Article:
During the mule drawn carriage ride we took ( doesn’t have the same ring, does it? ) we were told of the history of the city, why street signs are in three languages, French, Spanish and English. We rode by such things as the self proclaimed “oldest bar” in the United States and a wrought iron fence fashioned as corn stalks. We found out Rue Royale is closed to vehicles during the day so the street performers can draw crowds in safety while Rue Bourbon is closed in the evening because of the party goes who throng there. Most never leave the quarter sober and it appears to be some kind of badge of honor to get completely inebriated and not remember a thing about your visit. What I saw was a Bourbon Street with countless massage parlors, adult shops and tiny little hole in the wall bars.

Yes, New Orleans is a city of excesses. People eat, drink and enjoy music to excess. They live, love and laugh to excess and when the time comes, they throw a party like no one else in the states. Carnival season starts on January 6th, the official end of the Christmas holiday. It runs through Mardi Gras, or Fat Tuesday, the day before Ash Wednesday, the Christian beginning of Lent. Most years, this time frame covers roughly 56 days. The carriage driver suggested that after 56 days of parades and parties with the grand daddy of them all on Mardi Gras, most people of New Orleans have a reason to take Lent seriously.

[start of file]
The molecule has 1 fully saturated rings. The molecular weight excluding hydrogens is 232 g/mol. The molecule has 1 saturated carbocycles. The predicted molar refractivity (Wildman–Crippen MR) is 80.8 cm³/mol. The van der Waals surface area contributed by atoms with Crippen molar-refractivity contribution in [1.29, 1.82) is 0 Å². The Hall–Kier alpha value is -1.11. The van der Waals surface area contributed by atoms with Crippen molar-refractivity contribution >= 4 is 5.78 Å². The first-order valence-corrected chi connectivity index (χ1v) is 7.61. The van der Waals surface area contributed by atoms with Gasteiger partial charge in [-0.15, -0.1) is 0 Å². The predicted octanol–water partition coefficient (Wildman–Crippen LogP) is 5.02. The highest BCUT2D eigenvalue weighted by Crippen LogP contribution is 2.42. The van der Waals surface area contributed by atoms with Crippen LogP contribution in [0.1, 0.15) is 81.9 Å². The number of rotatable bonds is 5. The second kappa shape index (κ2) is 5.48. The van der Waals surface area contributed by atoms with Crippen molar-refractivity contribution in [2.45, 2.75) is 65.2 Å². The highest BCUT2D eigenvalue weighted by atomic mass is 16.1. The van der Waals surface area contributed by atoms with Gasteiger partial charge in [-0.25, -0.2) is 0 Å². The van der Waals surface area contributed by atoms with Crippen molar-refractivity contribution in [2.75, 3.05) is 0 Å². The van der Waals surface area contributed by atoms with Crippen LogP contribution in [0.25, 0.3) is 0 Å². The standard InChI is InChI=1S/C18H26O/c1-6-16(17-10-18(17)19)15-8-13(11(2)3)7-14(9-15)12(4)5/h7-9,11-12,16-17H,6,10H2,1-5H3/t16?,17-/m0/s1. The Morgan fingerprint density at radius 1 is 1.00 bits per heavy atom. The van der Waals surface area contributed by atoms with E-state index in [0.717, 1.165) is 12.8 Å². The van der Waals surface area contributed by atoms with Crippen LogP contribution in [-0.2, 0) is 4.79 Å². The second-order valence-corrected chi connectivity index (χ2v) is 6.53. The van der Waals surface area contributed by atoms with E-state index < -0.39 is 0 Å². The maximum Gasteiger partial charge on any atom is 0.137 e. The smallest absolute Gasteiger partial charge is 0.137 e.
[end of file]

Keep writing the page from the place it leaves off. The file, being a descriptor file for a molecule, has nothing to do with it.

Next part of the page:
Saturday, February 12, 2011

What’s In A Roux?